The Government have just announced a change in the law to ban men from claiming that the fatal injuries they inflicted on a woman were at her request during “rough sex”.
This was the culmination of a campaign that started when I saw a newspaper report about the trial of John Broadhurst for killing hid partner 26-year-old Natalie Connolly, who claimed to have found dead in their Staffordshire home, in 2016. She had suffered more than 40 injuries when she died.
The article was all about his lurid evidence of what he claimed had been her sexual proclivities. The pathologist’s report had described the bruises covering her body. Broadhurst said she liked being beaten. It was, he said, at her request. She of course was unable to say anything in her own defence.
I imagined the torture for her bereaved relatives and how they must have felt sitting in court listening to the man in the dock blaming her for her own death.
Then, the murder charge was dropped. Broadhurst pleaded guilty to manslaughter, but persuaded the prosecution that he had only been doing what Natalie had wanted.
The irony was that the feminist argument that women are also sexual beings became a means for men to defend themselves against charges of murder.
Men who kill women have always sought to blame their victim. In the past it was the provocation defence that saw the charge reduced from murder to manslaughter on the grounds that she had "driven" him to kill her by her nagging or infidelity. He would stand in the dock as "victim" of her behaviour. She, of course, would not be giving evidence. We managed to get the provocation defence abolished, but only as recently as 2009.
Broadhurst was a new version of blaming the victim. Instead of a life sentence, he got only three years and eight months. I tweeted that everything in the case seemed wrong to me. To my amazement, I was emailed by the jurors in Natalie’s case, so disgusted were they that the murder charge had been dropped. I was then contacted by Natalie’s family who told me of their grief at the loss of a beloved twin sister, daughter, granddaughter - and how this had been immeasurably compounded by the trial.
I contacted the family’s MP, Mark Garnier, who was outraged at what had happened and we asked the Attorney General to increase Broadhurst’s sentence. He declined saying Broadhurst had only used a defence that the law allowed him.
But a group of young women, seeing this on social media, started an online campaign under the title “We Can’t Consent To This” and began research which discovered numerous other cases where the “rough sex gone wrong” defence had been used. This was not just one case, there was a widespread problem.
They identified that at least 60 British women have been killed in episodes of so-called "consensual" sexual violence since 1972, with at least 18 women dying in the last five years. In 45 per cent of those killings, the claim that a woman's injuries were sustained during a sex game "gone wrong" resulted in a lesser charge, a lighter sentence, an acquittal, or the death not being investigated. Their work gained traction in the media earlier this year, after the rough sex defence was used in the trial of the killer of Grace Millane, the 21 year old Essex backpacker murdered in New Zealand.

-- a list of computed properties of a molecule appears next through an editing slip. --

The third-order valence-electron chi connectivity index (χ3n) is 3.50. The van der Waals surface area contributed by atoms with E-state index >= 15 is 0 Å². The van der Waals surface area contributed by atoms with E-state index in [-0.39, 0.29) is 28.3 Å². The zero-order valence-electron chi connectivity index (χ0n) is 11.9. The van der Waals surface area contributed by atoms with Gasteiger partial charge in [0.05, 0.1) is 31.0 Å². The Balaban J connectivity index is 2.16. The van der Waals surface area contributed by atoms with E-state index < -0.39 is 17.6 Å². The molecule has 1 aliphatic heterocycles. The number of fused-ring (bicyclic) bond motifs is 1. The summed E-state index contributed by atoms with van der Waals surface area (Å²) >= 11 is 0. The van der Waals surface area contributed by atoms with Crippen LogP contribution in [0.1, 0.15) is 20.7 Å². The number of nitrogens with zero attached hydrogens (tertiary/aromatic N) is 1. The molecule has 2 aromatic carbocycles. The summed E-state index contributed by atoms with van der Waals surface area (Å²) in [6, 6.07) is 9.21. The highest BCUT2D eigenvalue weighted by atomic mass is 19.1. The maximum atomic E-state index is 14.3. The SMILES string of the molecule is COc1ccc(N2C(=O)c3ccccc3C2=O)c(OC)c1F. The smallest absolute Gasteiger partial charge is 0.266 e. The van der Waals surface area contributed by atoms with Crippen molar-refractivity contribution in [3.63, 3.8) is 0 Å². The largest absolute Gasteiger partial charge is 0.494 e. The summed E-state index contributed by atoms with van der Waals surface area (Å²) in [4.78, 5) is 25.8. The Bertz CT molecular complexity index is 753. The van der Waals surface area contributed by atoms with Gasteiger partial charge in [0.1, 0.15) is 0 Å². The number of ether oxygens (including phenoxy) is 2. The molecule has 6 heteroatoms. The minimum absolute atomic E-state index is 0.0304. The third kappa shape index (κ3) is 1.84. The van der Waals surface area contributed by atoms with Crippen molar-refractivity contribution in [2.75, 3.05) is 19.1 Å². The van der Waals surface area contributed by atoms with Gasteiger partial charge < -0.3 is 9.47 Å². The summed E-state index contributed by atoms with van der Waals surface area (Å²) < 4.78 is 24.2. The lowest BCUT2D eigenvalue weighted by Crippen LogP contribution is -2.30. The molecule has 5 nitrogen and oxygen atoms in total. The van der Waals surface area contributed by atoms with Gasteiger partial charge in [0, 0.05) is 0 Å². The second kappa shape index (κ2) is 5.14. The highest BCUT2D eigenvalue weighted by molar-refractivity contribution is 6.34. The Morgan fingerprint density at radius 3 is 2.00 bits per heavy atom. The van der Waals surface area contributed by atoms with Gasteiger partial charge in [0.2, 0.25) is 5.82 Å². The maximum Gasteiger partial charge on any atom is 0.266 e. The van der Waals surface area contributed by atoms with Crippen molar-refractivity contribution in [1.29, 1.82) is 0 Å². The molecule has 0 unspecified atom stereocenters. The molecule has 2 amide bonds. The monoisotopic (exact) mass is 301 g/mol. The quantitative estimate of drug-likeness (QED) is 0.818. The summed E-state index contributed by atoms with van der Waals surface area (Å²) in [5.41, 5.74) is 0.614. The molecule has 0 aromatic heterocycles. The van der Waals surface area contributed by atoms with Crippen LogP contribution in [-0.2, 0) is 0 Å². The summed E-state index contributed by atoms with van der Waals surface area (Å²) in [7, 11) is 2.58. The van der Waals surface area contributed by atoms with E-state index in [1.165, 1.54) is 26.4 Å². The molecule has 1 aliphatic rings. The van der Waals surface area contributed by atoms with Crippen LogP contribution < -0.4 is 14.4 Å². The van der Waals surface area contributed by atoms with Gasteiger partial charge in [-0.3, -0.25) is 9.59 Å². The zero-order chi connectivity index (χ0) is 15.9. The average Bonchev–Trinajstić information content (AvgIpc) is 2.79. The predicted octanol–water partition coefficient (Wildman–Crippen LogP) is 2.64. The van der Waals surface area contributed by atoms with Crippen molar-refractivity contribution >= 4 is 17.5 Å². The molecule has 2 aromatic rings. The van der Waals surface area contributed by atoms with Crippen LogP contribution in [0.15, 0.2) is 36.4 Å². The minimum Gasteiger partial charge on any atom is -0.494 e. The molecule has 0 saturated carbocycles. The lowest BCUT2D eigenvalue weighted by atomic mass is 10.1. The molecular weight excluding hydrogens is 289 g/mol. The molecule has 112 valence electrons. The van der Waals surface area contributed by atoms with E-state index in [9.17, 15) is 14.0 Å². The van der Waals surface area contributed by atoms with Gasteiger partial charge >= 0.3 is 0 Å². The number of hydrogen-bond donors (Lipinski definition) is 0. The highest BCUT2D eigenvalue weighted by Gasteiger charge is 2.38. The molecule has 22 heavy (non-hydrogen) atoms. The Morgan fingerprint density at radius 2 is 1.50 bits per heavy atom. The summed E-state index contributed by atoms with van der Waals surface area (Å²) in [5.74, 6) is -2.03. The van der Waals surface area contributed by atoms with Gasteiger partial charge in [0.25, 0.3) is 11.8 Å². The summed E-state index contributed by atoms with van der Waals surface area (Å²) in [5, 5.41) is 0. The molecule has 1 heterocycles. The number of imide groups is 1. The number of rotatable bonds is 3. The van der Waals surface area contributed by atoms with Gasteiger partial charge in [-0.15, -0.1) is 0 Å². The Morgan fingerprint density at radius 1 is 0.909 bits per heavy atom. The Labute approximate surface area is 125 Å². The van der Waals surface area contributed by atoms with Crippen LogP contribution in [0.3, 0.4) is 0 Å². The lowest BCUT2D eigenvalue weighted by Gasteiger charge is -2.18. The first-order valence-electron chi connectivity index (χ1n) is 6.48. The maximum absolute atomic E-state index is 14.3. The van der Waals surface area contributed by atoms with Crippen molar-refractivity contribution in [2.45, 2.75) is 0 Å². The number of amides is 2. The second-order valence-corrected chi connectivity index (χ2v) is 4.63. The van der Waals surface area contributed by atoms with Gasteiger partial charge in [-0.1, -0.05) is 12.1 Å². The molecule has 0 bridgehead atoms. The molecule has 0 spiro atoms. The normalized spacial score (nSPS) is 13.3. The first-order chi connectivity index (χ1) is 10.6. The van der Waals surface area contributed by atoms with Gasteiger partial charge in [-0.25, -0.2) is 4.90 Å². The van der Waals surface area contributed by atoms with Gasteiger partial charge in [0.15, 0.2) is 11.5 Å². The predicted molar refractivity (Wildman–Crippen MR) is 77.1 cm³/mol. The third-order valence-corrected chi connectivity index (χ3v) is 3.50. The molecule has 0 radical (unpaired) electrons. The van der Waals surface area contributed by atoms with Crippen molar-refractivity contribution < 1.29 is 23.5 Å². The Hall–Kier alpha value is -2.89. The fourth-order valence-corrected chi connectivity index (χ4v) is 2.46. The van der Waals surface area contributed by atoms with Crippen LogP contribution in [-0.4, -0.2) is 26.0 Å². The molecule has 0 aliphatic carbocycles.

The Government had already promised to bring forward a Domestic Abuse Bill, so we decided to try and use that Bill to get the law changed and ban the rough sex defence. Vera Baird QC drafted the new clauses for us. We were totally convinced of our case but not hopeful of success. Of the hundreds of amendments put forward by backbenchers most get nowhere.
And that probably would have been the fate of our amendments, too. But for the fact that the Minister in charge of the Bill, Victoria Atkins. She went with Mark for a private visit to listen to Natalie’s family and became convinced. Her arguments inside the Government were backed up by new justice minister, Alex Chalk. The media reported on the campaign and young women on social media kept the argument going.
It’s vanishingly rare for a Government to agree to amend a Bill. They usually only do so if they are threatened with defeat by a rebellion of their backbenchers. So this was a welcome case of the Government listening to a cross-party campaign.
The Domestic Abuse Bill will be law soon and will send a powerful message to men that they have to take responsiblity for their actions and cannot blame their victim. It will tell women that the law is there to protect them. And it will mean that never again will families like Natalie’s face the excruciating pain of listening to a man explain that he was “only doing what she wanted”.